The growth of vertical search should come as no surprise to Aussie investors who have followed the ASX listed companies operating in this sector. Two of the oldest search engine stocks on the ASX are travel related – Webjet Ltd (WEB) and Flight Centre Travel Group (FLT). The following chart from Yahoo Finance shows the share price performance of the two since they began trading on the ASX against both the ASX 200 and the US DJIA (Dow Jones Industrial Average.
It is hard to imagine now that two decades ago people in search of employment, a car, or a home were limited to searching the classified advertising sections of their local newspapers. Three of the most successful stocks on the ASX qualify as massive disruptors, enabling the movement to the digital age of Internet search.
Seek Ltd (SEK) began as an online portal for job placement. The company has been in business for 17 years, listing on the ASX in 2005 with a first full trading day closing price of $1.52. The following chart shows the share price performance of Seek since It joined the ASX, compared to the ASX 200 and the DJIA over the same period.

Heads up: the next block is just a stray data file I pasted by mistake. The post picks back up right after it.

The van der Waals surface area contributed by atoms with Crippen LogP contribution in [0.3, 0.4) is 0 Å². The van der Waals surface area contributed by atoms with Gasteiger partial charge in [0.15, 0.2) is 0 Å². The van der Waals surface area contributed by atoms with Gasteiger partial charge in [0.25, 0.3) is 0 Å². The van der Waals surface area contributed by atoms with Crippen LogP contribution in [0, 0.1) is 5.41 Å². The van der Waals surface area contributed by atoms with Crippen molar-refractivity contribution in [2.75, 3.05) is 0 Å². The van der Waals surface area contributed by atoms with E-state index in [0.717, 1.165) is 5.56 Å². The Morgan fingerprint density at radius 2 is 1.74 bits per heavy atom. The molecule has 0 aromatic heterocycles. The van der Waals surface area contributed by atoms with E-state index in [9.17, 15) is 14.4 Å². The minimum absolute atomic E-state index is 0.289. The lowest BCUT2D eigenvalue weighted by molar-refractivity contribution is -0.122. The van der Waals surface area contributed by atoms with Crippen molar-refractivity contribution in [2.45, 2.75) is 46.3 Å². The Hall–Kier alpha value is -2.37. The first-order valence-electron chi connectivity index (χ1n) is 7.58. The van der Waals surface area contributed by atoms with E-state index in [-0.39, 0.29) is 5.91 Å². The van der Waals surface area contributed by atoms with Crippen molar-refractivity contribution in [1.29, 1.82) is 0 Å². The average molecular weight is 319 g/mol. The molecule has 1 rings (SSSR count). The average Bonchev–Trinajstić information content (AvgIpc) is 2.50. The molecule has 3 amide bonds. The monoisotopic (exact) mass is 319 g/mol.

Like many fabled companies born in the Silicon Valley of the US, REA Group (REA) began in 1995 in a garage in a Melbourne suburb. Today it operates Australia’s top residential and commercial property sites. Not long after, Carsales.com (CAR) began operating in a time when the Internet was in its infancy – 1997. REA went public in 1999 with a first day closing price of $1.09. As of 25 February the share price had risen to $50.96.
Ten years later Carsales.com began trading on the ASX, closing its first day at $2.94, rising to $11.88 today. Here is a picture of what that kind of performance looks like, again compared to the ASX 200 and the DJIA over the same period.